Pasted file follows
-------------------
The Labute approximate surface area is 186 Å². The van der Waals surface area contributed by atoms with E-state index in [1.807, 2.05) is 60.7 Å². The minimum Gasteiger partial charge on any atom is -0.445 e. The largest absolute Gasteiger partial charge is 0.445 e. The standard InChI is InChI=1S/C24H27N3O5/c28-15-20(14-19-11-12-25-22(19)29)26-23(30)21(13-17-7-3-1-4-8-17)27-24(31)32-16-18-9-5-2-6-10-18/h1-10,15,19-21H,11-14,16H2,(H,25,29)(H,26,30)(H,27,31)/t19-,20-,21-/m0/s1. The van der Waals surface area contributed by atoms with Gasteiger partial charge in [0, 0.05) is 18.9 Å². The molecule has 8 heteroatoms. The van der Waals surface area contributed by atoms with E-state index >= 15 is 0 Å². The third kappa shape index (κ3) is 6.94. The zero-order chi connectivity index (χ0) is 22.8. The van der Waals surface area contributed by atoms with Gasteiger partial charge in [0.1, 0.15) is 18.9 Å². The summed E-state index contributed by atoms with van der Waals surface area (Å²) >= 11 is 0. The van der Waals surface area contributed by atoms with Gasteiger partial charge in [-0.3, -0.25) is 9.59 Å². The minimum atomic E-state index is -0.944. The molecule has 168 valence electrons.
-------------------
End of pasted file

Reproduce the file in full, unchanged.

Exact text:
The Labute approximate surface area is 186 Å². The van der Waals surface area contributed by atoms with E-state index in [1.807, 2.05) is 60.7 Å². The minimum Gasteiger partial charge on any atom is -0.445 e. The largest absolute Gasteiger partial charge is 0.445 e. The standard InChI is InChI=1S/C24H27N3O5/c28-15-20(14-19-11-12-25-22(19)29)26-23(30)21(13-17-7-3-1-4-8-17)27-24(31)32-16-18-9-5-2-6-10-18/h1-10,15,19-21H,11-14,16H2,(H,25,29)(H,26,30)(H,27,31)/t19-,20-,21-/m0/s1. The van der Waals surface area contributed by atoms with Gasteiger partial charge in [0, 0.05) is 18.9 Å². The molecule has 8 heteroatoms. The van der Waals surface area contributed by atoms with E-state index >= 15 is 0 Å². The third kappa shape index (κ3) is 6.94. The zero-order chi connectivity index (χ0) is 22.8. The van der Waals surface area contributed by atoms with Gasteiger partial charge in [0.1, 0.15) is 18.9 Å². The summed E-state index contributed by atoms with van der Waals surface area (Å²) >= 11 is 0. The van der Waals surface area contributed by atoms with Gasteiger partial charge in [-0.3, -0.25) is 9.59 Å². The minimum atomic E-state index is -0.944. The molecule has 168 valence electrons.